In the News
Stanford Scope Blog, 11/18/2020
A huge assortment of 100 medications are available to treat high blood sugar in Type 2 diabetes, including two historical breakthrough drugs, insulin and metformin. Randall Stafford, professor of medicine, write this post to make some sense of all the options.
If approved by the FDA, Pfizer and BioNTech’s mRNA vaccine would be the first of its kind, setting a record for speed—but raising questions about distribution. Ariadne Nichol, social science research professional at SCBE, is quoted.
San Francisco Chronicle, 11/09/2020
As the Supreme Court hears a challenge Tuesday to the Affordable Care Act, the stakes are enormous: insurance coverage for more than 20 million Americans during a disastrous pandemic. Michelle Mello, professor of law and medicine, provides comment.
Attempts to fix clinical prediction algorithms to make them fair also make them less accurate. As healthcare systems increasingly rely on predictive algorithms to make decisions about patient care, they are bumping up against issues of fairness. Nigam Shah, associate professor of medicine, comments.
UBC Medicine News, 11/06/2020
As COVID-19 infections spike around the globe, with no end in sight for months, questions are beginning to arise around the long-term effects of the pandemic on our mental health and brain health. Judy Illes, neuroethicist and professor of neurology at University of British Columbia, is interviewed about research she and her UBC team conducted on COVID-19, the brain, and mental health.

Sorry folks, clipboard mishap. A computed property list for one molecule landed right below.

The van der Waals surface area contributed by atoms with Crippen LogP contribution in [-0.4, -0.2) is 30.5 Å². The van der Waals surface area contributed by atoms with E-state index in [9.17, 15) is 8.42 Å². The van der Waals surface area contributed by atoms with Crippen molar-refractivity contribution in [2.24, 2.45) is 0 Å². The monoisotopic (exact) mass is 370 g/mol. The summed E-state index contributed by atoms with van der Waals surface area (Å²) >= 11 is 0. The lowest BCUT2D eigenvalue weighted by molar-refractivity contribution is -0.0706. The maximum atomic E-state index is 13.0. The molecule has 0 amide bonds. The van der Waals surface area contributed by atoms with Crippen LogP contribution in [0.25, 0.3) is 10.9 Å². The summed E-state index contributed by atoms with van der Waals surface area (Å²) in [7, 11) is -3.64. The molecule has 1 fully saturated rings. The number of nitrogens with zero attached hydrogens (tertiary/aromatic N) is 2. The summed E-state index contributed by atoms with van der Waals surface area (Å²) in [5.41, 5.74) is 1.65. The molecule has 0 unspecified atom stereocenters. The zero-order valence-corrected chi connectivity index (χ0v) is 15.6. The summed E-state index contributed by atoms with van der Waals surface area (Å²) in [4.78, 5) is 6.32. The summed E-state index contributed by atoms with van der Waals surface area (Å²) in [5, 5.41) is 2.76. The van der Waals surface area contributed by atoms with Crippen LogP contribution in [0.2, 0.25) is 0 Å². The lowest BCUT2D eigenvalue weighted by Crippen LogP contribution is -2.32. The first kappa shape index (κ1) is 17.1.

KCBS News Radio, 11/02/2020
The medical issues surrounding the coronavirus pandemic have become very politicized... And now President Trump is suggesting he may fire Dr. Anthony Fauci, the Director of the National Institute of Allergy and Infectious Diseases, after the election. For more on the medical ethics of all of this, KCBS Radio news anchors Jeff Bell and Patti Reising spoke with David Magnus, Director at the Stanford Center for Biomedical Ethics.
Advanced Health Care Directive
California law give you the ability to ensure that your health care wishes are known and considered if you become unable to make these decisions yourself. Completing a form called an “Advance Health Care Directive” allows you to do a number of things:
Appoint another person to be your health care “agent”
Delineate your health care wishes, such as:
- Health care instructions, including life support, organ and tissue donation
- Revoke prior directives
The sample form is above for reference. Acknowledgment before a notary public is not required if two qualified witnesses have signed this Directive in Part 5. In other words this is a free legally binding document.
Select "Centers, Institutes and More," then "Other Designation (specify below)" then type in "Stanford Center for Biomedical Ethics."